Week One: Finding the space and setting the plan (Part I)

 

Arrival: Arriving late in the evening on Sunday, we–Banker and Paula of the US team–are greeted by Arthur Pratt and several of the young filmmakers and mentors.  Warm welcomes and hugs all around and then quickly everyone retrieves the bags and races to get through customs—as always it’s a bit of a feat with several “interesting” large boxes/bags coming into the country. This is the first of many negotiations that are required. We are fortunate to have Arthur on our side, as a masterful negotiator he is able to sway folks in our favor.

Observation: Negotiating in Sierra Leone is an art form and always a passionate exchange. They definitely give any Italian a run for their money. There are hands waving, eyes rolling, heads shaking, clickings of the tongue…and all done in community. If a debate begins with two people by the end everyone within earshot is exchanging their opinions regarding the issue and all with the same passion and enthusiasm of the original debaters.

The race to Freetown continues as the group caravans to the ferry to make the potentially last ferry from Lungi to Freetown. On arrival we are told the ferry has pulled away. Arthur heads out to find out what’s really happening…and negotiations continue. The lineup of cars is trying to convince the ferry operator that they should do another run across to Freetown—nobody wants to take the 2-3 hours Port Loko road route or alternatively stay the night in Lungi to meet the morning ferry. First “representatives” of the group are going down the lineup to see who is willing to pay a surcharge so the journey is more enticing for the operators with such few cars and people. Once it’s determined who’s in, they present our offer to the operators and we are on our way.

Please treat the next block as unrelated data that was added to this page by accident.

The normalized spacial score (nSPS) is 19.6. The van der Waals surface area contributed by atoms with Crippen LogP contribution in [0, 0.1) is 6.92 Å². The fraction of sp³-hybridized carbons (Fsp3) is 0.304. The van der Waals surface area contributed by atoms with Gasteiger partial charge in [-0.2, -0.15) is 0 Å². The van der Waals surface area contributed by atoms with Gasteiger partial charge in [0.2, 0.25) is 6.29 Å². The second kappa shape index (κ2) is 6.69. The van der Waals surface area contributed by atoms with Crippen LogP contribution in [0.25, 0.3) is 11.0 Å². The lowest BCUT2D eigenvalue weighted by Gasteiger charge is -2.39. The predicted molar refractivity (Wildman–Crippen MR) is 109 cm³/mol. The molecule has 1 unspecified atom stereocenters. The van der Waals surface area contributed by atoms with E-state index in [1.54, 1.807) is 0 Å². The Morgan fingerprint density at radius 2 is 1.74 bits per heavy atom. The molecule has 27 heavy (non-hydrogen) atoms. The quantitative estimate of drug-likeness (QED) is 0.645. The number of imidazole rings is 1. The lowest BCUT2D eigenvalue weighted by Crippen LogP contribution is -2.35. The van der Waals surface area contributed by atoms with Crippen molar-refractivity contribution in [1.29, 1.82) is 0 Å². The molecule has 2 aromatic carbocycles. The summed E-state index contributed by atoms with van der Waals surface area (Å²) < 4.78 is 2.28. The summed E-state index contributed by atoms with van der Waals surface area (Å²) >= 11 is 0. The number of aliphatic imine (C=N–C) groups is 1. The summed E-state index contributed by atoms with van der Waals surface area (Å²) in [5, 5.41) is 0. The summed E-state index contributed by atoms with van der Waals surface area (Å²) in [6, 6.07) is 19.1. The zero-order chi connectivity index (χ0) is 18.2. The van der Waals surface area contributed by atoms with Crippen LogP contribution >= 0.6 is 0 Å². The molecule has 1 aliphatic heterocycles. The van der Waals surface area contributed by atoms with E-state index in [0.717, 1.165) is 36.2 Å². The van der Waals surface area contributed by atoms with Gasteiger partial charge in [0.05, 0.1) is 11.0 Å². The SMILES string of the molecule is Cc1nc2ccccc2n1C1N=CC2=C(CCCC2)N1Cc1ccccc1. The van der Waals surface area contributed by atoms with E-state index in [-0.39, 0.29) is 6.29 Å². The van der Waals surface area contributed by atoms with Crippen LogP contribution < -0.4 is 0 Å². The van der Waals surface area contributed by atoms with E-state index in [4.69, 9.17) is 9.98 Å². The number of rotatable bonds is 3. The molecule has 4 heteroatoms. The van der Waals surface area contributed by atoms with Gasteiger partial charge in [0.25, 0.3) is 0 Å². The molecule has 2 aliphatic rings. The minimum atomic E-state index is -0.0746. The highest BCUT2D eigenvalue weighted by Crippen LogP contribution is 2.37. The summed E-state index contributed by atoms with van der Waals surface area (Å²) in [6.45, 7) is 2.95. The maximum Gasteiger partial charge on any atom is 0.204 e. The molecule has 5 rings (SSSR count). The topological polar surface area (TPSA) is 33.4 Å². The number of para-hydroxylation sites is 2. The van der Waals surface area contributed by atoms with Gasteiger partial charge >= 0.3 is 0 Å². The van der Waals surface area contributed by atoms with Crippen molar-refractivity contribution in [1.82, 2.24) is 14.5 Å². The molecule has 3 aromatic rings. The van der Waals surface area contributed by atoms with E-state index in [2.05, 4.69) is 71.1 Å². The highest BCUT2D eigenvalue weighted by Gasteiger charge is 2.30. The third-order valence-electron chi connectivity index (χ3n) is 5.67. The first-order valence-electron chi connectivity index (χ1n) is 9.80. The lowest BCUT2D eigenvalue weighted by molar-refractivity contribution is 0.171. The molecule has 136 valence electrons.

We safely arrive in Freetown and are settled into the residence house to rest up and meet Arthur in the morning.

Day One: Arthur has vetted potential media center locations and meets us to visit each to determine which WeOwnTV: Sierra Leone will call home. He is accompanied by our agent to show us each of the potential facilities—agents are essential because landlords generally only list vacancies to the agent community. Each side has an agent and everyone gets a cut of the final lease.

  Our new home: 20 Old Railway Line, Freetown, Sierra Leone.

Our new home: 20 Old Railway Line, Freetown, Sierra Leone.

We head out to see his first choice, a two-story building near the government building (which means it will have a good steady stream of city power). The place is great and everyone associated—landlord’s agent, the caretaker and his family—are gracious and welcoming. We are led around the outside area and up to the second floor to survey the space. It’s much bigger than we are expecting for the asking price and seems to generally be well outfitted for lighting and internet wiring. It’s determined we will meet up with the landlord so he can meet us and discuss lease amount.

We head out to review other locations—but we all expect this will be our place. The rest of the day is occupied with setting up the residence with gas, generator, groceries and paying the meter to receive city light.

Day Two: Excitement is in the air as we get ready for the day knowing we are meeting with Mr. Mansaray—our potential new landlord. We—Arthur,Banker, Alluspa, Frank and Paula—arrive and are greeted by the two agents and introduced to Mr. Mansaray. He has a distinguished presence and kind eyes.

  Banker documents the signing of the lease by Arthur Pratt, manager of WeOwnTV: Sierra Leone.

Banker documents the signing of the lease by Arthur Pratt, manager of WeOwnTV: Sierra Leone.

 
sheena yang